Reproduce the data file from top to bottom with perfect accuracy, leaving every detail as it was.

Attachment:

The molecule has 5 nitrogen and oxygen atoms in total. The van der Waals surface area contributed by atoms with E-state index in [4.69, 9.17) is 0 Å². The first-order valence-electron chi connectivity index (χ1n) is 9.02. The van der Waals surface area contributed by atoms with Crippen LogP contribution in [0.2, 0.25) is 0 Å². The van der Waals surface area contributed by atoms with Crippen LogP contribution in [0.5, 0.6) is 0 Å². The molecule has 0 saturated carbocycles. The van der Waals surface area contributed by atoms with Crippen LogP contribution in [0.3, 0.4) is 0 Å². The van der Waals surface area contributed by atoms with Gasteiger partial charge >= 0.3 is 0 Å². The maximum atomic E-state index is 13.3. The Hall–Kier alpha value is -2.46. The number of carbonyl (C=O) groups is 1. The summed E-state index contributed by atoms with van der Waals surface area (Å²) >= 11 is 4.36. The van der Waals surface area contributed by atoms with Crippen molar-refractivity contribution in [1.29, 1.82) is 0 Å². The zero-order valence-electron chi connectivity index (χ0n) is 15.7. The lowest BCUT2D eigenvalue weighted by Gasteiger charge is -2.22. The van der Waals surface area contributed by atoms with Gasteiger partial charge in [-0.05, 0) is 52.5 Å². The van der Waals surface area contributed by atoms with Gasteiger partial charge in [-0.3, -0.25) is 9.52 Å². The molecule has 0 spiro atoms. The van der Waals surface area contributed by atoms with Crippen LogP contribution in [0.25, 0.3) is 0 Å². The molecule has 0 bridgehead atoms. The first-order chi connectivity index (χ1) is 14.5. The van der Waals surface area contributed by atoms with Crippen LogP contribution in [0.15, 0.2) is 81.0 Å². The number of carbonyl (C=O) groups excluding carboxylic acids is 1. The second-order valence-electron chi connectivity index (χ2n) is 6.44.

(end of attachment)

The molecule has 5 nitrogen and oxygen atoms in total. The van der Waals surface area contributed by atoms with E-state index in [4.69, 9.17) is 0 Å². The first-order valence-electron chi connectivity index (χ1n) is 9.02. The van der Waals surface area contributed by atoms with Crippen LogP contribution in [0.2, 0.25) is 0 Å². The van der Waals surface area contributed by atoms with Crippen LogP contribution in [0.5, 0.6) is 0 Å². The molecule has 0 saturated carbocycles. The van der Waals surface area contributed by atoms with Crippen LogP contribution in [0.3, 0.4) is 0 Å². The van der Waals surface area contributed by atoms with Gasteiger partial charge >= 0.3 is 0 Å². The maximum atomic E-state index is 13.3. The Hall–Kier alpha value is -2.46. The number of carbonyl (C=O) groups is 1. The summed E-state index contributed by atoms with van der Waals surface area (Å²) >= 11 is 4.36. The van der Waals surface area contributed by atoms with Crippen molar-refractivity contribution in [1.29, 1.82) is 0 Å². The zero-order valence-electron chi connectivity index (χ0n) is 15.7. The lowest BCUT2D eigenvalue weighted by Gasteiger charge is -2.22. The van der Waals surface area contributed by atoms with Gasteiger partial charge in [-0.05, 0) is 52.5 Å². The van der Waals surface area contributed by atoms with Gasteiger partial charge in [-0.3, -0.25) is 9.52 Å². The molecule has 0 spiro atoms. The van der Waals surface area contributed by atoms with Crippen LogP contribution in [0.25, 0.3) is 0 Å². The molecule has 0 bridgehead atoms. The first-order chi connectivity index (χ1) is 14.5. The van der Waals surface area contributed by atoms with Crippen LogP contribution in [0.15, 0.2) is 81.0 Å². The number of carbonyl (C=O) groups excluding carboxylic acids is 1. The second-order valence-electron chi connectivity index (χ2n) is 6.44.